I produced this narrated slideshow on Teviston—one of California’s Black Okie Communities—for the Framing Migrant Labor exhibit at Santa Rosa Junior College’s Agrella Gallery. My photos of the Wilson family are part of an exhibit that features Matt Black’s work, along with photos by Otto Hagel and Morrie Camhi.
Christopher sent the following e-mail and his essay, Commons Sense, to remind us of our creative edge in sustainable transportation, water, and energy. He projects that this level of innovation will continue in spite of the next two years of Red dominance in Congress.
From my standpoint we are watching desperation grasping at straws, panic reaching for the last bite and ignorance babbling about realities misunderstood.
In reality a bunch of republicans barely squeaked by, all in states they already dominated or gerrymandered. They have no mandate, no platform, plan or clue, other than fear and hate.
They may do damage at the federal level, but they’ve already destroyed any remnant of Congressional credibility. Much of what they threaten to destroy is accepted practice in business and local government, so their actions wouldn’t matter. The very fact that they live in a bubble of fear, relying on media that’s nothing but lies, means they have no idea what to do about anything.
Consider the story of Kansas, the Kochheads home state. Six times they tried to stop wind power and failed. Why? One image told the story, it was an interview with a farmer on a PBS show. The farmer stood out on the prairie and spoke of two assets: grass and wind. Behind him, perhaps 50 feet away, was a large bison and there were perhaps a thousand more visible stretched into the distance, beneath a long line of tall wind turbines. And who helped finance the wind turbines you ask? Well, seems John Deere company has gone beyond tractors and combines. Deere is a lot more respected name in farm country than Koch ever will be. Oh, and the Kansas City Star had an editorial a few years ago in support of turning a big chunk of western Kansas into a “Buffalo Commons.”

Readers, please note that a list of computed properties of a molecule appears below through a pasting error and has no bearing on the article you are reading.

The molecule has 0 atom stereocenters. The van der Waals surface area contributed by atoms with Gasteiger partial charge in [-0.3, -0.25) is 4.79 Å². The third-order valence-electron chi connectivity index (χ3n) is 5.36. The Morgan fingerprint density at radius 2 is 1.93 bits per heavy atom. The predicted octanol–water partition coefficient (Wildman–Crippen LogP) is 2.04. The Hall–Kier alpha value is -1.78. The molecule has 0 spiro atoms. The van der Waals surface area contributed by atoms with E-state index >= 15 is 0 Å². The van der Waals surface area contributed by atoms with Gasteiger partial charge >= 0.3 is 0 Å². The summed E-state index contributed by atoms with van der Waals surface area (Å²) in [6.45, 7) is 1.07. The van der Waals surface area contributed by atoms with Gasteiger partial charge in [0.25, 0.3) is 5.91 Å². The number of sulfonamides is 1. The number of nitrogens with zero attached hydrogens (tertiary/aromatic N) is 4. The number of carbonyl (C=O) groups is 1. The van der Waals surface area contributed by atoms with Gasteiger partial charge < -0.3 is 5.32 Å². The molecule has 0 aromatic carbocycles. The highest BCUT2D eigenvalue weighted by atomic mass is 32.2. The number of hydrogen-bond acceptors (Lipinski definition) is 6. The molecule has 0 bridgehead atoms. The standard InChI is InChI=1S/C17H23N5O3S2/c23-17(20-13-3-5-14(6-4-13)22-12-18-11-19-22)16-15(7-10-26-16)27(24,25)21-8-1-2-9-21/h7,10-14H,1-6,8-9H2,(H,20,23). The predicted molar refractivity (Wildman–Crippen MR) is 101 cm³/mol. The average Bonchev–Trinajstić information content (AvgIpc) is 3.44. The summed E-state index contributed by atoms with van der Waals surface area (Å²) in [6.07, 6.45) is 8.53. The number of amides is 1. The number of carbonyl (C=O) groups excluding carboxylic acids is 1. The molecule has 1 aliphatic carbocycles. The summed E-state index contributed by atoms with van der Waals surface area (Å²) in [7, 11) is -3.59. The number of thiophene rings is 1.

I think we do not have a national media anymore, and much of the news is driven by little more than hysteria. I have long since decided to focus on the positive. What I discovered was a society doing amazing things, but one largely unknown to most Americans. The progressive forces of transformation are busy, and they’ve not stopped because of the federal government, or any other government, nor have they been bought out by corporations, many of which were founded by people who seek transformative change.
Lest anyone doubt the reality I would urge you to just do some random searches. You might try “photovoltaic rate of sales” or “price”; or “ecological restoration of MIssissippi River” (or “Chesapeake,” or “SF Bay Area”); or “railroad renaissance.” The latter gets millions of hits on revitalization of US freight railroads, there’s also about 50 new urban rail systems since 1980s, and far more railway activity going on outside US.
Why do photovoltaics matter? At current rate of sales “PVs” plus wind and solar thermal power will supplant all other energy sources in less than 20 years, and there is no way to stop the growth. Why does restoration matter? Sequestration of carbon is best accomplished by plants, and grasslands are optimum, so restoration of prairies is a big deal, as is restoration of rivers and watersheds. Why do railroads matter? One coach costing $2 million lasts 40 years and in that time replaces 6 million cars costing $150 million, all while using a fifth the land area, a quarter the energy and costing a third the cost of driving.
And those are just the big trends. There’s also new modes of farming, a revolution in water tech and a whole host of changes related to urban design and encouraging people to walk and ride bikes. Plus new materials and more efficient appliances. Plus new modes of organization and employee ownership. Plus micro-banking and the rise of crowd funding. But wait, there’s more…
The attached essay might be useful in restoring a little sanity to the situation. Feel free to forward this note and the essay. Commons Sense,